The original Yankee Stadium would have turned 100 years old this season had it not been replaced in 2009 by the gargantuan, sterile replica that now bears its name.
The Chicago White Sox, who arrive in the Bronx on Tuesday for an important three-game series against their longtime rivals, have been part of some memorable moments in both the new and old stadium.
Here are a few of the best and worst from the Sox trips to New York over the last century:
Sept. 24, 1925
In an otherwise pedestrian season for Yankees great Babe Ruth, the Sultan of Swat still managed to kill the Sox. After the Sox scored three in the top of the 10th, Ruth smacked a walk-off grand slam for a 6-5 Yankees win, after which a crowd mobbed the field. “Ruth is stranger than fiction,” the New York Times wrote.
Pudge vs. Prime Time
May 22, 1990
Sox catcher Carlton Fisk and Yankees outfielder Deion Sanders got into a verbal altercation at the plate, causing both benches to clear. Sanders, the football star trying to become a two-sport athlete, ticked off Fisk by not running out a pop-up in his previous at-bat. Fisk said he told Sanders, “Run the (bleeping) ball out, you piece of (bleep),” and that Sanders allegedly replied, “The days of slavery are over.” Still steaming the next day, Fisk said of Sanders: “Yankee pinstripes, Yankee pride … some of those guys are rolling over in the graves looking at this. It offended me. I’m playing for the other team, and it offended me.”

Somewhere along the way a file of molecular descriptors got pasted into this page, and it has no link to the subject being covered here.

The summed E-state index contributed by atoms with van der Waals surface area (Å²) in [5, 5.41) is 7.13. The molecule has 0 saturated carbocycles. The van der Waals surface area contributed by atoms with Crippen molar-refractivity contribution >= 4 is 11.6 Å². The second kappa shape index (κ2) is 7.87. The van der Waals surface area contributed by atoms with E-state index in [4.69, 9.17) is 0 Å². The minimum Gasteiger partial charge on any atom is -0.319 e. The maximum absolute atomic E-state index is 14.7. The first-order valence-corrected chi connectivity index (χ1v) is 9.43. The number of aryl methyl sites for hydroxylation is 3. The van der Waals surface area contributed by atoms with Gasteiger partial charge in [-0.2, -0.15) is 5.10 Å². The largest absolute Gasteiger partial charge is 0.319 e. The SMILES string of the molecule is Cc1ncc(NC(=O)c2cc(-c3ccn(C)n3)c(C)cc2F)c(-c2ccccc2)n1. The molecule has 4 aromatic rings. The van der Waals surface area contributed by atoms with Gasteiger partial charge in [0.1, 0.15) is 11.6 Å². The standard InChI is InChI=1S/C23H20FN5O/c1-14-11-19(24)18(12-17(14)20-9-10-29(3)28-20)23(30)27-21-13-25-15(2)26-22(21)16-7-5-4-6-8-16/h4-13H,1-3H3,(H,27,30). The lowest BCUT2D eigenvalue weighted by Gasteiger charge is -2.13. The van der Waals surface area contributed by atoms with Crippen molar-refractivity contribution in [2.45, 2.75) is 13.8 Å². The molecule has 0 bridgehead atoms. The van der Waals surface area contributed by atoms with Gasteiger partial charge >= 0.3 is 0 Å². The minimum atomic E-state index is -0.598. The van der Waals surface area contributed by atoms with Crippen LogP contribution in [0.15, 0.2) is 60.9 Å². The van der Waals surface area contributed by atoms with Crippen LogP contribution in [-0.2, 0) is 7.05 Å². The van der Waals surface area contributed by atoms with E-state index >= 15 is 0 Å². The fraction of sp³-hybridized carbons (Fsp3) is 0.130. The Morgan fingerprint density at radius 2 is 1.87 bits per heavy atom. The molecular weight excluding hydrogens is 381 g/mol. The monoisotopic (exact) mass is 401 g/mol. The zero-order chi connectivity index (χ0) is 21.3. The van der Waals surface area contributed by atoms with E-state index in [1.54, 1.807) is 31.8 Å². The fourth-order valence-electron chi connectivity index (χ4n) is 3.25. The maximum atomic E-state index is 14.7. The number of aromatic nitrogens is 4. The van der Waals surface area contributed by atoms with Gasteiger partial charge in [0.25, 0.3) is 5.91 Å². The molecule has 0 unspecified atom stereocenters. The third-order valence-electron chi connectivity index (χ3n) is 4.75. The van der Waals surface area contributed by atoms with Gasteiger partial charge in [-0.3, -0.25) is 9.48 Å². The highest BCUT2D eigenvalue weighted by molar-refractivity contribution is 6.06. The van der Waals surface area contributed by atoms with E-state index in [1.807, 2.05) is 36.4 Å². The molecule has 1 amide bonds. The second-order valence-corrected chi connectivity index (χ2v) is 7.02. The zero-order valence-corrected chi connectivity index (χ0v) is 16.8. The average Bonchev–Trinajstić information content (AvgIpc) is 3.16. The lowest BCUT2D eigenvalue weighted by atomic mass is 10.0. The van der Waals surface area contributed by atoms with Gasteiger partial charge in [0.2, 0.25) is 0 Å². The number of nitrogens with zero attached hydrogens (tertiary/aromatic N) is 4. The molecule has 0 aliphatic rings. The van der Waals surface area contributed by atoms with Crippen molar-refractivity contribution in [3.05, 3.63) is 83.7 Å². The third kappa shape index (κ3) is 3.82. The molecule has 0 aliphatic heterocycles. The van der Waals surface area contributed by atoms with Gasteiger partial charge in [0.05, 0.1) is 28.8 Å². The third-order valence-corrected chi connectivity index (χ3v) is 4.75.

The Yankee Flipper
July 18, 1995
Yankees starter Jack McDowell was removed in the fifth after giving up nine runs on 13 hits to his former team in an 11-4 loss in the second game of a doubleheader sweep by the Sox. Walking off the mound, McDowell gave booing fans the finger, earning the tabloid-ready moniker “The Yankee Flipper.” It earned him a $5,000 fine. “You’re supposed to be so stoic and walk off the mound and take your abuse and it’s tough sometimes, you know?” McDowell explained later. Sox slugger Frank Thomas went 7-for-10 in the twin bill, and the Sox collected 37 hits.
May 15, 1941